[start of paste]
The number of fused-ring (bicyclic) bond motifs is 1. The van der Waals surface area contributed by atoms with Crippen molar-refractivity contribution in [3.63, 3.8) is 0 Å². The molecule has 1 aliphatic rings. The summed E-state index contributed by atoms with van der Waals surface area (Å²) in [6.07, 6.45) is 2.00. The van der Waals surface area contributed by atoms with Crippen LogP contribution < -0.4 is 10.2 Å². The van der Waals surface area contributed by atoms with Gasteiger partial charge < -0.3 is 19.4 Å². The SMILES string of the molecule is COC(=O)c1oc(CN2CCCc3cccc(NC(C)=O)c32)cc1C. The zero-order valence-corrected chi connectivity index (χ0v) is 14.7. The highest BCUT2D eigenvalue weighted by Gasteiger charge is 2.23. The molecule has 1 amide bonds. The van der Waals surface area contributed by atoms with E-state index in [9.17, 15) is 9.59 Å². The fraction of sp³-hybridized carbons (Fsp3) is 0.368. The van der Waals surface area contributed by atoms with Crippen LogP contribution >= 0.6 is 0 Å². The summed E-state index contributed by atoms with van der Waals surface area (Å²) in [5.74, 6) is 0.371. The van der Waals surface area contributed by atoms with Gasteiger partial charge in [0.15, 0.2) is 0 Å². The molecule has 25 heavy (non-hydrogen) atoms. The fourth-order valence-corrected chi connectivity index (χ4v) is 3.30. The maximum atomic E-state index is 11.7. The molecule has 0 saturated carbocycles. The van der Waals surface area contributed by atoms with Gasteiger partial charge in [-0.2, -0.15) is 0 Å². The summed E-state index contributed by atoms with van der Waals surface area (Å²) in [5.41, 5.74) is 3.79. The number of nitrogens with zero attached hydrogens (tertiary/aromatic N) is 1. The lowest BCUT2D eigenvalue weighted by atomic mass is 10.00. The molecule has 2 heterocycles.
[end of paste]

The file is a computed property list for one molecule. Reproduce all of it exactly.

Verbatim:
The number of fused-ring (bicyclic) bond motifs is 1. The van der Waals surface area contributed by atoms with Crippen molar-refractivity contribution in [3.63, 3.8) is 0 Å². The molecule has 1 aliphatic rings. The summed E-state index contributed by atoms with van der Waals surface area (Å²) in [6.07, 6.45) is 2.00. The van der Waals surface area contributed by atoms with Crippen LogP contribution < -0.4 is 10.2 Å². The van der Waals surface area contributed by atoms with Gasteiger partial charge < -0.3 is 19.4 Å². The SMILES string of the molecule is COC(=O)c1oc(CN2CCCc3cccc(NC(C)=O)c32)cc1C. The zero-order valence-corrected chi connectivity index (χ0v) is 14.7. The highest BCUT2D eigenvalue weighted by Gasteiger charge is 2.23. The molecule has 1 amide bonds. The van der Waals surface area contributed by atoms with E-state index in [9.17, 15) is 9.59 Å². The fraction of sp³-hybridized carbons (Fsp3) is 0.368. The van der Waals surface area contributed by atoms with Crippen LogP contribution >= 0.6 is 0 Å². The summed E-state index contributed by atoms with van der Waals surface area (Å²) in [5.74, 6) is 0.371. The van der Waals surface area contributed by atoms with Gasteiger partial charge in [0.15, 0.2) is 0 Å². The molecule has 25 heavy (non-hydrogen) atoms. The fourth-order valence-corrected chi connectivity index (χ4v) is 3.30. The maximum atomic E-state index is 11.7. The molecule has 0 saturated carbocycles. The van der Waals surface area contributed by atoms with Gasteiger partial charge in [-0.2, -0.15) is 0 Å². The summed E-state index contributed by atoms with van der Waals surface area (Å²) in [5.41, 5.74) is 3.79. The number of nitrogens with zero attached hydrogens (tertiary/aromatic N) is 1. The lowest BCUT2D eigenvalue weighted by atomic mass is 10.00. The molecule has 2 heterocycles.